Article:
“There’s bipartisan agreement that Obamacare isn’t working.”
— Sen. Ted Cruz (R-Texas), in a new television ad sponsored by the Senate Conservatives Fund
As part of his campaign to halt all government funding for the Affordable Care Act, a.k.a. Obamacare, Cruz makes three assertions about “bipartisan” concerns about the new health-care law. Let’s look at each of these claims in detail.
“Democratic Senator Max Baucus, the lead author of Obamacare, says it’s a huge train wreck.”
Ever since the Montana senator, a key writer of the bill, uttered the phrase “huge train wreck” during an April 17 budget hearing, his words have become a major GOP talking point. But Baucus’s comment has been taken out of context — and he has since said that his concerns have been addressed.
During the hearing, Baucus had a tough six-minute exchange with Health and Human Services Secretary Kathleen Sebelius regarding his concerns about whether the administration was doing enough to educate Americans, especially in the business community, about the law.
Baucus sought detailed information about the administration’s goals and targets for education and outreach about the law, saying that he had sought such information before and had failed to get acceptable answers. (Sebelius noted that the administration had been hampered by the fact that because of GOP opposition, Congress had not provided the requested funding for outreach efforts.)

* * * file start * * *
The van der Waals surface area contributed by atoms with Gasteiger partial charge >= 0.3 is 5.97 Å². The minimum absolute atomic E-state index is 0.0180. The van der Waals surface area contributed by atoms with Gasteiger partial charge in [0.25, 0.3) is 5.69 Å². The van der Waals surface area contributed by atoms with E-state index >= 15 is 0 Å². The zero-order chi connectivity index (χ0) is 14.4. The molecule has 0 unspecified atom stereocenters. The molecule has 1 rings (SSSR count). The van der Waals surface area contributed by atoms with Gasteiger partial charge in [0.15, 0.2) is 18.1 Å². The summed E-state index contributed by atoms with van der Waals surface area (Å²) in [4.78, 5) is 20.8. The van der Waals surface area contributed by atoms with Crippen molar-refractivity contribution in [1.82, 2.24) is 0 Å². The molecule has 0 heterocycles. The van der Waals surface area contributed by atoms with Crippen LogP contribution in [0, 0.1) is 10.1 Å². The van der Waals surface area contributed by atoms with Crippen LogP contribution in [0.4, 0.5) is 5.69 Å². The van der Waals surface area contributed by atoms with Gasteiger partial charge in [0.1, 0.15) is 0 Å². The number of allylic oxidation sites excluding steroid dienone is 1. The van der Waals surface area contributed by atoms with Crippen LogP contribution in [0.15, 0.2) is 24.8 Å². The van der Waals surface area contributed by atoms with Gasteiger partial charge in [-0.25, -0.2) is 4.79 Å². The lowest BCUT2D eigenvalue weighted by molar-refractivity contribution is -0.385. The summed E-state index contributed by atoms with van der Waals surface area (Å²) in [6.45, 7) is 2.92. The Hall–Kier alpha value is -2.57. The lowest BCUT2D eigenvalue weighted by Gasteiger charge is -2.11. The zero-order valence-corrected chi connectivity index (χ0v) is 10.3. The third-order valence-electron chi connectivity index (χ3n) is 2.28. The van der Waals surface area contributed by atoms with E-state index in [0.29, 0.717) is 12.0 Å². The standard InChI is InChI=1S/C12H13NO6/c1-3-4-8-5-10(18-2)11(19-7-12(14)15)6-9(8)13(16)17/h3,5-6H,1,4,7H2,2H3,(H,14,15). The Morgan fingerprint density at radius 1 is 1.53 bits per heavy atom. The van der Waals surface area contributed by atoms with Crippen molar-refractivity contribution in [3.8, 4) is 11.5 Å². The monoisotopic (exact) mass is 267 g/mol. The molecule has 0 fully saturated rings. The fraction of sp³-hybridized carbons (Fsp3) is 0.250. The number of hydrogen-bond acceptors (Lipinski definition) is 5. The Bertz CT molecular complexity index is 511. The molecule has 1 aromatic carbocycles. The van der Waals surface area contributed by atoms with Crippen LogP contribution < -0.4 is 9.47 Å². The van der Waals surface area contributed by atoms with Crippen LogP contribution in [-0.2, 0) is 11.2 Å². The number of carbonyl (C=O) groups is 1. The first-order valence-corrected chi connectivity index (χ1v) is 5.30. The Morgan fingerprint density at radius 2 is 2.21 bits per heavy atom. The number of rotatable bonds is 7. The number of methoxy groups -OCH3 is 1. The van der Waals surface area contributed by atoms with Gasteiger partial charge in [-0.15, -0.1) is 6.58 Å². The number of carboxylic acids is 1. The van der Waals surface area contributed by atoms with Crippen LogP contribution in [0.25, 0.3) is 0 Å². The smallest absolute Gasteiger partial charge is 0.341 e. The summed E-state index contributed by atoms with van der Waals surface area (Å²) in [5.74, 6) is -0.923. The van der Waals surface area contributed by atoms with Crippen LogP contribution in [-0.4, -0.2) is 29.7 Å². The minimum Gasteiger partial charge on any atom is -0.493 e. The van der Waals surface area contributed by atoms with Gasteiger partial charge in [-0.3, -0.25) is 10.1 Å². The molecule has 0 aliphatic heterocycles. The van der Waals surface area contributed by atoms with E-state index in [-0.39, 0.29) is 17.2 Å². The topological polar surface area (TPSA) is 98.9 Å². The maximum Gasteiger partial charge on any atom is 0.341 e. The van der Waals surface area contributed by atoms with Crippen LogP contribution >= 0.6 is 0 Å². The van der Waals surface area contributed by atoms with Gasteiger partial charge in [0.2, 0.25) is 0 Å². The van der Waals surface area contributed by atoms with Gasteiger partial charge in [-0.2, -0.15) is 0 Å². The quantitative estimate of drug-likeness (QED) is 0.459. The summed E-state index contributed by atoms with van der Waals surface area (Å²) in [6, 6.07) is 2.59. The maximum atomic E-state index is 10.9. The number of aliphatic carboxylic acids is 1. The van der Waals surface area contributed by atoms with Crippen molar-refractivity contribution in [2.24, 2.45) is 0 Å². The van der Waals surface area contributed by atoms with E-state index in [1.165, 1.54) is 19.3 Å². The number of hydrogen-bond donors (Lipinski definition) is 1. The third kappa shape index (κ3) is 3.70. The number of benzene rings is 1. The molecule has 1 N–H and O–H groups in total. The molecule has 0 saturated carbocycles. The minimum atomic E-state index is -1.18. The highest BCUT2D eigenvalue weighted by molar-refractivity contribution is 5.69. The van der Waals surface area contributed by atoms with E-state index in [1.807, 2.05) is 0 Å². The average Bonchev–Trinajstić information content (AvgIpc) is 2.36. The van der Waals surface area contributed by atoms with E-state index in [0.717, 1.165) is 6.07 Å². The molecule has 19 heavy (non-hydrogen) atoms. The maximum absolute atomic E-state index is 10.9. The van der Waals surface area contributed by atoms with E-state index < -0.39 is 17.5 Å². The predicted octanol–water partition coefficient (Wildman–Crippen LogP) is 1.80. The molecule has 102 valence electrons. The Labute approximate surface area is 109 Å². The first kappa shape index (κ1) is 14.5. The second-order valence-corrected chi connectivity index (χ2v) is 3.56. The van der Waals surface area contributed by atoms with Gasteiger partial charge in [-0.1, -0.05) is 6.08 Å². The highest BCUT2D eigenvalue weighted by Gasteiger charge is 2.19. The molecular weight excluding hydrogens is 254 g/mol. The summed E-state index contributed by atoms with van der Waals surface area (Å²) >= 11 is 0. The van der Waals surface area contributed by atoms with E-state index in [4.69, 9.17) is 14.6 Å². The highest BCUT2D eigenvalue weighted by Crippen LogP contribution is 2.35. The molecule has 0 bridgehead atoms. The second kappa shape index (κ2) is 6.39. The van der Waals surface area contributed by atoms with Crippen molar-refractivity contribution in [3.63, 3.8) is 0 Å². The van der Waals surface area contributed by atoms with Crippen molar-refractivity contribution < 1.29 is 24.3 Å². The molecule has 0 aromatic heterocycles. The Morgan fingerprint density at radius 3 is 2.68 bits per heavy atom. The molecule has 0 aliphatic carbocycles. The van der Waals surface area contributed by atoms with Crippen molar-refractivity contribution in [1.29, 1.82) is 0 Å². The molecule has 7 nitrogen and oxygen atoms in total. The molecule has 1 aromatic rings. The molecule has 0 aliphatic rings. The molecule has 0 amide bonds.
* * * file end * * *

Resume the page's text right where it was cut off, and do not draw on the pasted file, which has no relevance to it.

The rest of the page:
In that context, Baucus said: “I just tell you, I just see a huge train wreck coming down. You and I have discussed this many times, and I don’t see any results yet. What can you do to help all these people around the country going, ‘What in the world do I do and what — how do I know what to do?’”
Meanwhile, in July, Baucus wrote an opinion article for Politico in which he said that the administration had addressed his concerns, especially because the administration announced it would delay implementation of the employer mandate until 2015 in order to give businesses more time to get ready for the law.
“I certainly didn’t pull any punches in telling the administration of the need for greater education and outreach on the ACA, especially targeting the business community,” Baucus wrote. “The administration listened to my concerns. And more important, it listened to the concerns of the business community…With education and outreach efforts ramping up in recent weeks, I am confident the administration’s rollout plan is on track.”
In other words, no more train wreck. In fact, contrary to Cruz’s suggestion, Baucus is still highly supportive of the law.
As Baucus put it: “The ACA is a good law, and I believe in it. I spent two years of my life working on this legislation, and I will continue to spend my last two years in Congress working to make sure it is implemented well.”
Cruz spokeswoman Catherine Frazier said Baucus’s new stance “makes no difference, it’s what he said. We still agree with his original assertion that it’s a train wreck.”
“The president is quietly granting Obamacare waivers to big corporations.”